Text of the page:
Each January, many people resolve to be a bit healthier, with losing weight, quitting smoking, better eating and more activity topping some New Year’s resolution lists.

Local fitness center proprietors and clients have some tips for those getting started on personal fitness goals.

Laura Hulleman, the owner of Impact Fitness, a training studio on Eighth Street in Baraboo, said she tends to see a lot of new clients at the first of the year.

The studio, open three and a half years, offers small-group classes, circuit training and personal training sessions as well as a simple gym membership option.

“The biggest thing is, it’s about the lifestyle,” Hulleman said of New Year’s resolutions.

People with goals of getting fit and losing weight have to make changes in multiple areas to see results, she said. Understanding nutrition, activity and the mental aspects of well-being are key.

She advised people to start with a manageable change that they’ll be able to continue.

“If you can’t do it long-term, then don’t start,” Hulleman said.

Sometimes joining a gym or fitness center can provide support and accountability, she said. Finding a trainer or

coach in tune with one’s own goals can be important, too.

“It’s about starting where you are right now,” she said.

The gym is gearing up for its Baraboo’s Biggest Loser challenge, a city-wide weight-loss competition for members and non-members that runs from January through April. In exchange for a $45 entry fee, participants receive healthy lifestyle coaching and tips, weigh-ins and entry into community fitness activities.

The club then donates money back to area schools’ physical education programs based on community participation, Hulleman said. The individual who loses the most weight overall also receives a cash prize.

Hulleman said sometimes a competition can be a good way to get motivated.

“(People can) use it as a starting point to continue on their fitness journeys throughout the rest of the year,” she said.

Rob Jordan, the owner of Baraboo Health & Fitness on Broadway Street, operating since 1997, said membership numbers tend to go up at the beginning of the year.

“There’s always that flux of New Year’s resolutions,” he said. “People want to better themselves for the following year.”

The 24-hour facility offers full weight training and cardiovascular equipment, locker rooms and showers. No fitness classes are offered, but personal trainers are available for a fee, and training to orient members to the gym’s equipment is included with membership.

“I would say just not to put too much on the plate all at once,” Jordan said of approaching a New Year’s resolution or fitness goal.

People can burn out easily, he said, and some are more likely to stick with a gradual change and small, achievable goals.

“Make it fun, and make it something that they enjoy,” he said.

The club doesn’t do any advertising and hovers right around the 400-member mark to keep equipment readily available for clientele, Jordan said.

James O’Neill, who owns It’s All About You yoga studio with his wife, Tatsiana, said the facility sometimes gets new members interested in yoga and Zumba, a Latin-dance inspired workout routine.

The business, operating in town since 2008, offers the first week free to newcomers and the first class package purchased at a 50-percent discount so people can try out the offerings to see if they like them.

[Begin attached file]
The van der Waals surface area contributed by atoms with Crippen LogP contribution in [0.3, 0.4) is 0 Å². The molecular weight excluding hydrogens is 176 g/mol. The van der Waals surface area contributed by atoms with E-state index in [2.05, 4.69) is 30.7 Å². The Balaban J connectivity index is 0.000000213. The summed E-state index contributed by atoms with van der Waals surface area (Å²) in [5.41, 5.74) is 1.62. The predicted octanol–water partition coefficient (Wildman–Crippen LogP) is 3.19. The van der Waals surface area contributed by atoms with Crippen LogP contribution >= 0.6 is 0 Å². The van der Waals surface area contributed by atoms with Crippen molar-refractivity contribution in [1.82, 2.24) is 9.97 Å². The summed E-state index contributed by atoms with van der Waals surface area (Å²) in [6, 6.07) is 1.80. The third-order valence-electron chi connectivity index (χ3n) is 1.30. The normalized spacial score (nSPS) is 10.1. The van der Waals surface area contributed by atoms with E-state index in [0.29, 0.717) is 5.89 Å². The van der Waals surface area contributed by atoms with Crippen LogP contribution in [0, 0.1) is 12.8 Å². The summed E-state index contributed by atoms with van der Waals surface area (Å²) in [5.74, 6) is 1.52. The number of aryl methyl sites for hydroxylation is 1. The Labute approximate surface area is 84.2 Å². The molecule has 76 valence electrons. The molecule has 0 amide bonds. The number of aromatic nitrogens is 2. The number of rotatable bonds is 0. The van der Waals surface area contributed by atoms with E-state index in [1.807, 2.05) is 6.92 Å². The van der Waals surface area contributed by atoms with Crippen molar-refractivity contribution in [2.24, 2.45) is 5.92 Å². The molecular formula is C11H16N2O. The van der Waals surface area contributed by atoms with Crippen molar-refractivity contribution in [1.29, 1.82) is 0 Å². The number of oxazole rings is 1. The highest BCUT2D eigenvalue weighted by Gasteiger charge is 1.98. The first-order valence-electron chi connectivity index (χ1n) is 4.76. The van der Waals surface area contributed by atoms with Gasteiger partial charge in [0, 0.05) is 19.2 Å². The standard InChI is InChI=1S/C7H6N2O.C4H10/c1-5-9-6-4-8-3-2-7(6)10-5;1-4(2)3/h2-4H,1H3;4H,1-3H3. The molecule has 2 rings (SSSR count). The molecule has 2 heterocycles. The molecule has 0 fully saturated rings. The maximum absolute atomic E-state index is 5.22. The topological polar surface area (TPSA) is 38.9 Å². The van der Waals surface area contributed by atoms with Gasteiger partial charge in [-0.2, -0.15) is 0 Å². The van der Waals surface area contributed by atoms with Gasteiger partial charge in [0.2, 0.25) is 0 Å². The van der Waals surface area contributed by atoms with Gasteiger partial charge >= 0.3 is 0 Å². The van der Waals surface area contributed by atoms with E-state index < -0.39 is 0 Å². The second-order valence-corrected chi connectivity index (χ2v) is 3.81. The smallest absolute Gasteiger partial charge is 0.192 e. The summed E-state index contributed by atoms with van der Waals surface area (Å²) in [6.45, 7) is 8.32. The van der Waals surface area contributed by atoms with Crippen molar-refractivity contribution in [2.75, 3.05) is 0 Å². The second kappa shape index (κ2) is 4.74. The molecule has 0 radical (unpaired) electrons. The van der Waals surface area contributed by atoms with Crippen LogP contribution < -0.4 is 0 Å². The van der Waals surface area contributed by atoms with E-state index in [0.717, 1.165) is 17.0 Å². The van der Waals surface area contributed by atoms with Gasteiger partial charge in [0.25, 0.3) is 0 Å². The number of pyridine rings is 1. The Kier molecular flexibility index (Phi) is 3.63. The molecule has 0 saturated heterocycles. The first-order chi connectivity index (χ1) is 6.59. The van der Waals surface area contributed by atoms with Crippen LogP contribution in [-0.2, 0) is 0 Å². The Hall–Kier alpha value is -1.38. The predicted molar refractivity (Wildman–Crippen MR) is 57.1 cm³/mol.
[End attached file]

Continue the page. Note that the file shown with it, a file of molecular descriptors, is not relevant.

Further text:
The studio, located on the same level as the Garden Party Café on Oak Street in downtown Baraboo, offers mostly beginner classes, with a few intermediate level and more advanced options.

Yoga promotes total-body wellness, O’Neill said.

“Yoga is one of those practices that can affect every single facet of your life,” he said, citing benefits such as improved mood, reduced anxiety and blood pressure and better balance, mobility and flexibility.

Among his pieces of advice for people seeking to better themselves in the new year are to work on eating more fresh fruits and vegetables and to take on some form of exercise.

Sherry Henseler, 46, is no stranger to New Year’s resolutions. She started making an effort to lose weight in 2011, and joined Impact Fitness last year.

So far in her journey, Henseler has lost close to 100 pounds.

“I had been diagnosed with chronic fatigue and (fibromyalgia),” she said of her start with exercise.

Her doctor told her to begin with five minutes of physical activity every other day. When 2012 started, her goal was to do 30 minutes, three times each week. Last year, Henseler ran her first half marathon.

“I’ve been carrying the extra weight for 20 years,” she said.

Henseler said her goals are to lose another 50 to 80 pounds and to improve her health and the way she feels. When she started running, she weighed 260 pounds.

This year, she hopes to run her first marathon in May, continue healthy eating and try snowshoeing and kayaking.

Henseler said working with others and training with Hulleman have kept her accountable.

“She knew me; she knew my story,” she said.

Her advice to people starting on their own fitness journeys would be to tackle one thing at a time, no matter how small. Get started, keep focused, and reevaluate every month, she said.

Henseler, a registered nurse, also is pursuing her own life- and wellness-coaching venture on the side, hoping to help people with goal-setting. At work, she said she feels a deeper connection to her patients and their efforts to lead healthier lives.

“It’s amazing,” she said of the transformation.

Follow reporter Annie Getsinger on Twitter @WisKidReporter or send e-mail to agetsinger@capitalnewspapers.com

Reporter for Capital Newspapers